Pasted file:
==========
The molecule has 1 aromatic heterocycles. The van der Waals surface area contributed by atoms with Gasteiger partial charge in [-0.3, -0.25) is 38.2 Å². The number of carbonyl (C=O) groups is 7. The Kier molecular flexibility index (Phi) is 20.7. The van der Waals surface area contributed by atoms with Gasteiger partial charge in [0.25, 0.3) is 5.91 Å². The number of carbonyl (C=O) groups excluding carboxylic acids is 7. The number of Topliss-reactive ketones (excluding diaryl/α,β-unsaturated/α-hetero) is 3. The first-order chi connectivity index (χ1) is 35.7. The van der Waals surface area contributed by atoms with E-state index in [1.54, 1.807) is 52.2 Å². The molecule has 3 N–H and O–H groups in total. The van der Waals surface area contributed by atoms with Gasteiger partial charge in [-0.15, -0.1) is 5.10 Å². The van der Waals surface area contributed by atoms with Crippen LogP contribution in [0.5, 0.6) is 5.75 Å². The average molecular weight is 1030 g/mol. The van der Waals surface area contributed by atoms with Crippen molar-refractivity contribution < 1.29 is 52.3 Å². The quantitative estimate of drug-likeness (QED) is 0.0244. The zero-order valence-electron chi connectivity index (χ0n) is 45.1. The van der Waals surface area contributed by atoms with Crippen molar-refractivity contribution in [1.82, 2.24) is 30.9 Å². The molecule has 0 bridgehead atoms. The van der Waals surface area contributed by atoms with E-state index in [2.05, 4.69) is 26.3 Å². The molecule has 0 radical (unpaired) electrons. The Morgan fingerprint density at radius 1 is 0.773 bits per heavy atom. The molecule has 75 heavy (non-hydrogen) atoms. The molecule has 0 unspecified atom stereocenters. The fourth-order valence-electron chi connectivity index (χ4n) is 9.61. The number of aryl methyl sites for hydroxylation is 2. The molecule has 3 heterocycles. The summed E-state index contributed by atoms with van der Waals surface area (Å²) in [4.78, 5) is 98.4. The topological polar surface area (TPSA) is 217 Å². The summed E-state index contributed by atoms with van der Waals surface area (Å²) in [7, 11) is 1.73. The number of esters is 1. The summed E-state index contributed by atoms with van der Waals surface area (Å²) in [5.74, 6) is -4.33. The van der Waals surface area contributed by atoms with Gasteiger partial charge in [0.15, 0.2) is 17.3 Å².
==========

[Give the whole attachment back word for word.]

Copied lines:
The molecule has 1 aromatic heterocycles. The van der Waals surface area contributed by atoms with Gasteiger partial charge in [-0.3, -0.25) is 38.2 Å². The number of carbonyl (C=O) groups is 7. The Kier molecular flexibility index (Phi) is 20.7. The van der Waals surface area contributed by atoms with Gasteiger partial charge in [0.25, 0.3) is 5.91 Å². The number of carbonyl (C=O) groups excluding carboxylic acids is 7. The number of Topliss-reactive ketones (excluding diaryl/α,β-unsaturated/α-hetero) is 3. The first-order chi connectivity index (χ1) is 35.7. The van der Waals surface area contributed by atoms with E-state index in [1.54, 1.807) is 52.2 Å². The molecule has 3 N–H and O–H groups in total. The van der Waals surface area contributed by atoms with Gasteiger partial charge in [-0.15, -0.1) is 5.10 Å². The van der Waals surface area contributed by atoms with Crippen LogP contribution in [0.5, 0.6) is 5.75 Å². The average molecular weight is 1030 g/mol. The van der Waals surface area contributed by atoms with Crippen molar-refractivity contribution < 1.29 is 52.3 Å². The quantitative estimate of drug-likeness (QED) is 0.0244. The zero-order valence-electron chi connectivity index (χ0n) is 45.1. The van der Waals surface area contributed by atoms with Crippen molar-refractivity contribution in [1.82, 2.24) is 30.9 Å². The molecule has 0 bridgehead atoms. The van der Waals surface area contributed by atoms with E-state index in [2.05, 4.69) is 26.3 Å². The molecule has 0 radical (unpaired) electrons. The Morgan fingerprint density at radius 1 is 0.773 bits per heavy atom. The molecule has 75 heavy (non-hydrogen) atoms. The molecule has 0 unspecified atom stereocenters. The fourth-order valence-electron chi connectivity index (χ4n) is 9.61. The number of aryl methyl sites for hydroxylation is 2. The molecule has 3 heterocycles. The summed E-state index contributed by atoms with van der Waals surface area (Å²) in [4.78, 5) is 98.4. The topological polar surface area (TPSA) is 217 Å². The summed E-state index contributed by atoms with van der Waals surface area (Å²) in [7, 11) is 1.73. The number of esters is 1. The summed E-state index contributed by atoms with van der Waals surface area (Å²) in [5.74, 6) is -4.33. The van der Waals surface area contributed by atoms with Gasteiger partial charge in [0.15, 0.2) is 17.3 Å².